A side view, with the missing top spike more obvious.

The 'Wolverhampton' pattern is similar to Revo's 'Moseley' design, although the door is smaller, slightly more decorative, and the column base is more ornate.

The installation casts a pleasing appearance on the surrounding roadway.

A similar installation was situated outside the tobacconist's and radio shops.

The mirrors on this slightly narrower ESLA were in poorer condition. Again, the lantern is positioned the wrong way around.

The Moseley column features a modified door that incorporates the Coat of Arms of Birmingham.

This column was situated opposite the Workers' Institute - this was built with money left over from the aforementioned Women Chainmakers' Strike, and opened in Cradley Heath on the 10th June 1912.

The mirrors on this ESLA were also in quite poor condition, though none appeared to be missing.

Temporary wooden hoardings prevented direct access to this installation near Hut 14 - a former RAF hut from the Leicestershire area that was moved to Elmfield School in Stourbridge, and used as a classroom on the site from the 1960s until 2006.

The symmetrical nature of this ESLA's 'wings' suggests that it might be a 180 angled example.

From a slightly different angle, the height of this column's swan neck is more apparent.

This lantern is facing the correct way around, though rather ironically, the 180 versions could be installed either way around anyway!

The swan neck is made by Bleeco, formerly of Brighton.

This wall-mounted example is situated on the tram depot too.

Sadly, the lantern body is damaged, and a number of mirrors are missing from the right-hand side, as it appears here.

Although the LED 'filaments' replicate the lit appearance of a tungsten filament reasonably accurately, clear lamps should not be run with non-patterned mirrors, as the lantern's optical performance (such as it is) is marred with this combination - the glare is increased.

Judging by the lack of mirrors around the damaged portion of the lantern, a very forceful blow must have occurred for the cast iron to have fractured in the way that it did.

Visible through a window of the recreated St. James' School building (dating from 1842, and originally located in Dudley's Salop Street) is this Wolverhampton column topped with a very small ESLA. Don't tell the teacher that I wasn't paying attention to her lesson, mind you!

This utterly adorable little lantern is of the rarer Group 'A' type, which were designed for quiet side roads; the lanterns seen above are the larger 'Group AL' type, whilst the largest examples produced were classed as 'Group B', even though 'A' roads tend to cater for higher traffic volumes than 'B' roads do!

One of the overhead supports for the trolleybuses is situated opposite this column.

The typical dimensions for these lanterns was 9 inches (2286 mm) in length and height, and 10 inches (254 mm) in width.

As these lanterns were designed to run lamps with a wattage as low as 40 Watt (how dim must that have been?), or as high as 150 Watt, the 60 mm diameter of the LED lamp seems more in proportion in this lantern than in the larger types seem above.

A couple of pole-mounted examples were situated on land that was occupied formerly by a small period fairground.

The pole and fixings appear to have been recent replacements. Notice that the Revo logo on the bracket's attachment plate is upside-down, even though the conduit between the bracket and the fuse box is meant to be underneath the bracket!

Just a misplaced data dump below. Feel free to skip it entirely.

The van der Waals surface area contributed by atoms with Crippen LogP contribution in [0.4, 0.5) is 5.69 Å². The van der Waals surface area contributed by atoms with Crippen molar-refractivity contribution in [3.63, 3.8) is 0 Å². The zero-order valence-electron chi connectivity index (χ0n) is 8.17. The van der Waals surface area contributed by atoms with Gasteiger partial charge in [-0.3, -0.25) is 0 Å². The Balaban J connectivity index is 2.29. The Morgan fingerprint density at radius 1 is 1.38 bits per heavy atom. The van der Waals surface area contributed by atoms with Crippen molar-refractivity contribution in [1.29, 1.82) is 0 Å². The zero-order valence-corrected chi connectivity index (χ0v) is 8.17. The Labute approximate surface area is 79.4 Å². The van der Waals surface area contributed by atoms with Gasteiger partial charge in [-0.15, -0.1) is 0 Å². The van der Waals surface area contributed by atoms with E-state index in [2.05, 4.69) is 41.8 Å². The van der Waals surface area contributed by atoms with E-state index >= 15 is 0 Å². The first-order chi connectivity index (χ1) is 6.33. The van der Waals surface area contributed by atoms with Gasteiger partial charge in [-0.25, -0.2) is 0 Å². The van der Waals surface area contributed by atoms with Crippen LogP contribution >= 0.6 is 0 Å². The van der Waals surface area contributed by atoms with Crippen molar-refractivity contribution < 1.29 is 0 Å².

The lampholder is fixed at the wrong focus position - the lower hemisphere of the lamp should hang just below the lower front and rear edges of the lantern.

Curiously, this is about the only ESLA to retain its lampholder focusing screw - visible at the top of the picture.

Even with these two lanterns being fitted to brackets with long outreaches, the presence of the fence ensured that they would do a rather poor job of lighting the roadway until it was removed.

The slightly offset nature of the lamp with this lantern suggests that its beam angles are configured to a narrower setting than the 180 degree example seen earlier was.

Once again, the bracket plate is upside-down.

The mirrors were in excellent condition with only minimal damp patches visible on the silver coating.

Despite there only being two pole brackets, I managed to photograph this third pole-mounted example too, somehow (the rusting is different to both of the other examples), but am not sure of how!

Before the Black Country Museum turns into the Twilight Zone, the final two pole brackets supported Revo Magnalite fittings; the Magnalite being Revo's equivalent of the ESLA Bi-Multi.

Unlike the ESLA's facetted mirror reflector system, the Magnalite used two single glass panels with a mirrored finish applied to the back. These were shaped to fit the contours of the lantern 'wings'. Unfortunately, this one-piece design made replacing damaged glass all the more difficult, particularly when the mirroring wore away if moisture passed behind the glass. The reflectors of this example must have been in this advanced stage of degradation, as mirrored mosaic tiles have been used as makeshift replacements - a rather innovative idea.

As the mirror tiles would be produced on a flat sheet, they have had to be cut to shape, in order to fit the curved profile of the wings.

This Magnalite is positioned facing backwards too!

The final Magnalite was situated at quite a low mounting height.

The reflectors were original on this lantern, and were in poor condition.

Much of the silvering had worn away from the backs of the glass pieces.

 Judging by how the lantern appears behind these, the Magnalite castings must have holes in them that are covered by the glass pieces, with the upper-facing sides painted to match the finish of the lantern - if that is the case, it is a major design flaw, as unless the lantern received regular painting, the glass would be doomed to losing its mirroring within only a few years of the lantern being installed.

For more information, please visit the Museum's website: https://www.bclm.co.uk/.